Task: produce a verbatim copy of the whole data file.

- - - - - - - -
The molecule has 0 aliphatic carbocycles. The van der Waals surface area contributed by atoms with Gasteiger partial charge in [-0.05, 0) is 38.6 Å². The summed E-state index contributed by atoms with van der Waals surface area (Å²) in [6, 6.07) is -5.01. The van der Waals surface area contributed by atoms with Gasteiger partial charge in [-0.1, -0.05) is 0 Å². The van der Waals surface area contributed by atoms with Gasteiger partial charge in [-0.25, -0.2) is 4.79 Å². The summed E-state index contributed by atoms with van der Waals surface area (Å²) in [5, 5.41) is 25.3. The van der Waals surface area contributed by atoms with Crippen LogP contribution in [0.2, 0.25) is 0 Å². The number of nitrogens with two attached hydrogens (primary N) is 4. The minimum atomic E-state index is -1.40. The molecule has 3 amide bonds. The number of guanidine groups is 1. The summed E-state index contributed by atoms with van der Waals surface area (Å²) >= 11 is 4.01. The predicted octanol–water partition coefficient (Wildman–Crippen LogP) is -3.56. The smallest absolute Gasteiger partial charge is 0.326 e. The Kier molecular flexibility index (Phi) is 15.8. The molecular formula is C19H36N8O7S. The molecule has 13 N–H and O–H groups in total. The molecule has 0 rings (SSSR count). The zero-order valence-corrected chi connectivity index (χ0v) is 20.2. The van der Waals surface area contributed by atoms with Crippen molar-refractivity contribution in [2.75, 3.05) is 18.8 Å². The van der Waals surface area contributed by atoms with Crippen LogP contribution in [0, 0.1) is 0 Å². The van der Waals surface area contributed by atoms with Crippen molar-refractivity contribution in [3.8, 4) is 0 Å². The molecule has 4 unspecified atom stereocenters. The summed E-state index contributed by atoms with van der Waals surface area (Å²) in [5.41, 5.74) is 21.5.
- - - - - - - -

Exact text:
The molecule has 0 aliphatic carbocycles. The van der Waals surface area contributed by atoms with Gasteiger partial charge in [-0.05, 0) is 38.6 Å². The summed E-state index contributed by atoms with van der Waals surface area (Å²) in [6, 6.07) is -5.01. The van der Waals surface area contributed by atoms with Gasteiger partial charge in [-0.1, -0.05) is 0 Å². The van der Waals surface area contributed by atoms with Gasteiger partial charge in [-0.25, -0.2) is 4.79 Å². The summed E-state index contributed by atoms with van der Waals surface area (Å²) in [5, 5.41) is 25.3. The van der Waals surface area contributed by atoms with Crippen LogP contribution in [0.2, 0.25) is 0 Å². The number of nitrogens with two attached hydrogens (primary N) is 4. The minimum atomic E-state index is -1.40. The molecule has 3 amide bonds. The number of guanidine groups is 1. The summed E-state index contributed by atoms with van der Waals surface area (Å²) >= 11 is 4.01. The predicted octanol–water partition coefficient (Wildman–Crippen LogP) is -3.56. The smallest absolute Gasteiger partial charge is 0.326 e. The Kier molecular flexibility index (Phi) is 15.8. The molecular formula is C19H36N8O7S. The molecule has 13 N–H and O–H groups in total. The molecule has 0 rings (SSSR count). The zero-order valence-corrected chi connectivity index (χ0v) is 20.2. The van der Waals surface area contributed by atoms with Crippen molar-refractivity contribution in [2.75, 3.05) is 18.8 Å². The van der Waals surface area contributed by atoms with Crippen LogP contribution in [0, 0.1) is 0 Å². The van der Waals surface area contributed by atoms with Crippen molar-refractivity contribution in [3.8, 4) is 0 Å². The molecule has 4 unspecified atom stereocenters. The summed E-state index contributed by atoms with van der Waals surface area (Å²) in [5.41, 5.74) is 21.5.